Emerging market bonds in the time of coronavirus

Emerging markets have recently seen other impacts than the tragic ones of COVID-19 outbreaks on their societies and economies, with spreads widening considerably. Three factors have been at play. First, was a rapid sell-off in global stock markets that followed the realisation that the global economy is heading for a recession. Second, investors shifted to intense risk aversion and the demand was for US dollar cash buffers. Cash became king, overlooking many typical safe-haven assets. Third, was the breaking up of the OPEC+ agreements, that sent global oil prices — already weak from lower demand — into a tailspin.  What is bad for oil is terrible for oil producers (see our recent blog), but it also tends to be a drag on all emerging markets: while oil-importers get some trade balance relief, they also tend to face higher costs of borrowing and the effects of weaker market sentiment.

Investment grade spreads are above the peaks of any recent bout of market volatility with a speed unmatched since the global financial crisis. Emerging market higher yield bonds soared in similar fashion, through a 1,000 basis point threshold above US Treasuries.

The potency of the market’s risk aversion was illustrated by record single-week outflows from emerging market bond funds. These outflows reduced the level of both hard currency and local currency investment, with both selling aggressively. To put the speed and intensity of the move into context it is worth comparing it to 2008.

So where does it leave us? It might still be soon to know how long this will last, but historically, a year of negative performance — of the emerging market hard currency sovereign bond index — is followed by strong positive returns the next year. While history is no guide to the future, it suggests that investors might look to reposition money pulled from emerging markets once risk aversion becomes less intense.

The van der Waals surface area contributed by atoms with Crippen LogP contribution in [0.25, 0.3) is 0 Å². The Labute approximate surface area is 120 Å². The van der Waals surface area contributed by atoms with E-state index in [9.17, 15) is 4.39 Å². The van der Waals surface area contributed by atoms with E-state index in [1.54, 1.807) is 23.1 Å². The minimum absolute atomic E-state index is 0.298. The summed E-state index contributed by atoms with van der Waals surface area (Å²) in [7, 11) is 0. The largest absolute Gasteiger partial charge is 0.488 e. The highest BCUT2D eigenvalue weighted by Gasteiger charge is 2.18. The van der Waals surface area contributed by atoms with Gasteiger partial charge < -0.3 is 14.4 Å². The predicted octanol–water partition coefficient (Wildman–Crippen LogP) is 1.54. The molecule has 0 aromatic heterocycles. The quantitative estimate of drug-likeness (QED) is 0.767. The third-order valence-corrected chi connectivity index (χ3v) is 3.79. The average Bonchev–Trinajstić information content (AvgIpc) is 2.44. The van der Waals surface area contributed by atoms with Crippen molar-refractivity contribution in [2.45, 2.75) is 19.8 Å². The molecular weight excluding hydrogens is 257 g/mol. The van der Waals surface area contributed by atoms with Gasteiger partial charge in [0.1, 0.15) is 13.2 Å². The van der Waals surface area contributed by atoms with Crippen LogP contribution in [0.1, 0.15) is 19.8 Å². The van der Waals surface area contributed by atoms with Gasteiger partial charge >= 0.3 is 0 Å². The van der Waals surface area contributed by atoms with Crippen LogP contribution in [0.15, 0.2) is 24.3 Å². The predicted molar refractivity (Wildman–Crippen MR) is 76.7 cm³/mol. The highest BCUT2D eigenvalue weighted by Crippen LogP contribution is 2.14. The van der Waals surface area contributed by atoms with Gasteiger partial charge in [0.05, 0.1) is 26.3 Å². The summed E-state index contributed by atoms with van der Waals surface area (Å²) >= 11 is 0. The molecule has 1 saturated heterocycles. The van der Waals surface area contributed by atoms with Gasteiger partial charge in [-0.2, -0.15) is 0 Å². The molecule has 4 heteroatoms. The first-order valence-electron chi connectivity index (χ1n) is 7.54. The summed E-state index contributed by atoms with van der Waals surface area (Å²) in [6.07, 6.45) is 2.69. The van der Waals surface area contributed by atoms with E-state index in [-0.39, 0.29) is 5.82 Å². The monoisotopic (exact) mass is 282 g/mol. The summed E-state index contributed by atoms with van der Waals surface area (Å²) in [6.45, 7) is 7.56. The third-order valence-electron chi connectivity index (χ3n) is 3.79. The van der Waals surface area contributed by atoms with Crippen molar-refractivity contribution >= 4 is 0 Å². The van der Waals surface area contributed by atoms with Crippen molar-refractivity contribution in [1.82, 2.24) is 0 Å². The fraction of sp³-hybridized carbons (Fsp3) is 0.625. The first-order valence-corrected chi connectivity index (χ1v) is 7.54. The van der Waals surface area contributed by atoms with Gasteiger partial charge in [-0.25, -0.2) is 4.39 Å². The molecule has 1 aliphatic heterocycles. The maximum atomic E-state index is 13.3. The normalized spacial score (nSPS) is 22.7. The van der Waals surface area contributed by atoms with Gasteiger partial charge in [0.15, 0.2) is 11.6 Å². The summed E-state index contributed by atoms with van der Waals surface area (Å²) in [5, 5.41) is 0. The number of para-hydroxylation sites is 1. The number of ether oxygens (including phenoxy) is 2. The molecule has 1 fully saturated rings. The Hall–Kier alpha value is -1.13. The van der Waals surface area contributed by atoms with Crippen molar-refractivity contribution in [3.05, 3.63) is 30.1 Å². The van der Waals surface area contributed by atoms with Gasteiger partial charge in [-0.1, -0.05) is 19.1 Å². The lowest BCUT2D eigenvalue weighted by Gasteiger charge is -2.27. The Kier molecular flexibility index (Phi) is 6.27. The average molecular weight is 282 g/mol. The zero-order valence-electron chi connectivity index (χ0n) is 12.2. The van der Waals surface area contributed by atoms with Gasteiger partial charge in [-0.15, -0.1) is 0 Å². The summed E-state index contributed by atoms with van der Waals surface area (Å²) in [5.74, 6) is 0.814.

Emerging markets are feeling the direct economic, social and health impacts of COVID-19 outbreaks, plus the demand shock from their efforts to shut down and restrict the spread of the virus. Negative impacts are also being channelled via reduced travel and tourism sector earnings, constrained trade, and lower remittances; each exacerbated where there is a reliance on exporting commodities whose prices have been softened by the global recession.

While the impacts are considerable, the global response is also bold. Emerging markets are joining advanced economy central banks and governments in announcing huge monetary and fiscal stimulus. Even where emerging markets are already running high deficits, or are reliant on foreign debt for their financing, there still should be some cavalry arriving. The official sector is stepping up its assistance in light of COVID-19, including from recent multi-billion initiatives announced by the IMF and World Bank. If sufficient, these efforts will encourage investors to shift from current risk aversion, in turn helping to ease the liquidity situation.

Emerging market credit default swaps are currently pricing a default rate of 31.4%. But emerging market default rates were well below that rate during the global financial crisis. This suggests that, when global financial conditions do improve, valuations in emerging market bonds and FX could suddenly look attractive. Especially in countries that have seen an impact beyond that which their fundamentals would suggest. This shortlist might include emerging markets which have already been through the peak of their COVID-19 impacts, or those who might be spared a large direct impact.

The value of investments will fluctuate, which will cause prices to fall as well as rise and you may not get back the original amount you invested. Past performance is not a guide to future performance.

Gregory Smith

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